Shumaker and his family were on their way home from a rained-out softball game in a two-car caravan when a driver - who police say was driving under the influence of drugs or alcohol – hit Shumaker’s car in a head-on crash.
Family members said the 37-year-old Grand Haven man threw his body in front of his daughter when the truck careened toward them during a rain storm near Fruitport. Shumaker’s body took most of the impact of the crash, cushioning his daughter Madison.
He died at the scene, and 10-year-old Madison escaped with scrapes and bruises. Emergency workers took her to a Muskegon-area hospital, where she was treated and released.
Shumaker’s wife, Amanda, had been following him in another vehicle with the couple’s youngest daughter, Kaitlynn, when the fatal collision occurred.
Just before the crash, at 4:19 p.m. Saturday, a picture of a downpour as shown through the windshield of a car was posted on Amanda’s Facebook page by 7-year-old Kaitlynn. Below it was written, “Holy raining in Ravanna.”
Amanda said one moment her daughter had posted on Facebook, and the next she saw the crash occur. She said what her husband did was incredible.
“He saved her life,” she said, breaking down into tears.
Muskegon County Sheriff’s deputies rushed to Heights-Ravenna Road near Ensley Road in Sullivan Township at about 4:20 p.m. Authorities said the driver of a pickup truck, identified as Steven Paul Spencer, 24, tried to pass another vehicle, but lost control and hit the 2007 Ford Focus driven by Shumaker.
Spencer was treated at an area hospital, booked into the Muskegon County Jail and then scheduled to be arraigned this morning. The charge: a felony count of driving while intoxicated resulting in death.
But friends and family members of John Shumaker chose to speak about his life rather than his death on Sunday as they gathered to support Amanda and the girls.
“He was great because of his love,” said Jason Whitaker, Shumaker’s cousin.
Family members described Shumaker as a wonderful man who always put his wife of 11 years and daughters first. Whether it was helping his daughters with school projects or coaching at softball games, the engineer always made it a priority to be present.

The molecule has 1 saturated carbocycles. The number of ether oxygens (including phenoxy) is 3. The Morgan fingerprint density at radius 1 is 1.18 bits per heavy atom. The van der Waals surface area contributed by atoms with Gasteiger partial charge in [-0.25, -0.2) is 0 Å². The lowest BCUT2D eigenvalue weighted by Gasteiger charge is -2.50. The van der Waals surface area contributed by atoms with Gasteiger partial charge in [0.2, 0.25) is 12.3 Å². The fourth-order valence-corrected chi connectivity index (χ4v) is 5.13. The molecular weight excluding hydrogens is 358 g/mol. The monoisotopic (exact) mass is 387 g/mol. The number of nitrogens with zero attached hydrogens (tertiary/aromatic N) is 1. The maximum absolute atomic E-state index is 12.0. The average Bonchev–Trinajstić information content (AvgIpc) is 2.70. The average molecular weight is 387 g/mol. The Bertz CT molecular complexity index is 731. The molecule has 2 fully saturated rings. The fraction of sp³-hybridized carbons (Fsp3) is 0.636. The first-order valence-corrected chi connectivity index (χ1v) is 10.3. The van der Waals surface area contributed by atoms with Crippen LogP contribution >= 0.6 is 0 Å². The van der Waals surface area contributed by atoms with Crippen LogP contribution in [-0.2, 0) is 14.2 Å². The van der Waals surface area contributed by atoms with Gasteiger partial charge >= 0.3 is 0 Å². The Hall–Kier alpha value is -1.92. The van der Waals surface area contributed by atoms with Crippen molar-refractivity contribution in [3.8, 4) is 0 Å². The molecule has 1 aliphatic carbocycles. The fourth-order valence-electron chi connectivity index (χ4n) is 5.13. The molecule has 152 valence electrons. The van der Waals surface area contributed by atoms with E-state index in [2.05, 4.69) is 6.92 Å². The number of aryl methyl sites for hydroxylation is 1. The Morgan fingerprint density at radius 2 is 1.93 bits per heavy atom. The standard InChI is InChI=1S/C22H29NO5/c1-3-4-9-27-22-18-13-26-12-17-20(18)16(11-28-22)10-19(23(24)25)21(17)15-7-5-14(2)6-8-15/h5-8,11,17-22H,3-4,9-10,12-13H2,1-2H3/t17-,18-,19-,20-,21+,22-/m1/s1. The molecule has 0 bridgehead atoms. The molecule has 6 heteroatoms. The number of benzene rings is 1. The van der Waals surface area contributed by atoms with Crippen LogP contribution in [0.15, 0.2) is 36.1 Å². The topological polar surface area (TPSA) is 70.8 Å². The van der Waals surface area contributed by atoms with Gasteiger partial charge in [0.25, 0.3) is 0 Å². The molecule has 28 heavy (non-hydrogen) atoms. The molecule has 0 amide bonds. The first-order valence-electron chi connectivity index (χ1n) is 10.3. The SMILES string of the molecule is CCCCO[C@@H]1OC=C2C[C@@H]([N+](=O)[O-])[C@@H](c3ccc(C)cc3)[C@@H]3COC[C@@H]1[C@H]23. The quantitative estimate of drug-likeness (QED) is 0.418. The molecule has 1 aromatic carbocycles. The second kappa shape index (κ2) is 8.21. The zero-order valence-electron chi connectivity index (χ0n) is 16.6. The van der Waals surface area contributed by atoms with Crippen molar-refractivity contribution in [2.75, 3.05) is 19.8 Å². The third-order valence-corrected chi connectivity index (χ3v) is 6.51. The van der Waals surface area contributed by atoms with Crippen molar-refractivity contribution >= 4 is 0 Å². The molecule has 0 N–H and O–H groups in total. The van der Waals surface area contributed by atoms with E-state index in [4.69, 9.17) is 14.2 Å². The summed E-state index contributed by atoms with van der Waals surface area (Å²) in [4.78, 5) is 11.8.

Shumaker met his wife at Ferris State University, where the two had mutual friends. In June of 2001, Amanda married her best friend, the man she describes as a phenomenal husband and fantastic father.
“You only get a soulmate once,” she said. “He was mine.”
The family enjoyed softball, going to the beach and camping. Shumaker particularly loved marshmallows cooked over a campfire. Burning marshmallows to a crisp was Kaitlynn’s job, Amanda said.
Shumaker learned to like NASCAR, said his brother-in-law Scott VanAelst, and even traveled to states such as North Carolina and Florida with him.
VanAelst said John was an all-around wonderful man.
“He would do anything he could for anyone,” he said.
The love Shumaker had for his family stands out the most to Amanda’s uncle, Mike Wrzesinski.
“He didn’t deserve to go,” Wrzesinski said.
Shumaker’s infectious smile lit up a room whenever he discussed his wife and children. It’s one of the things his cousin Sally Nash Boyd remembers the most about him.
“He was very quiet, but he was more than happy to tell you about something his daughters had done at school,” she said.
In the end, Shumaker acted on that love, echoed his cousin Jason.
“His last second on Earth, he did the ultimate,” he said.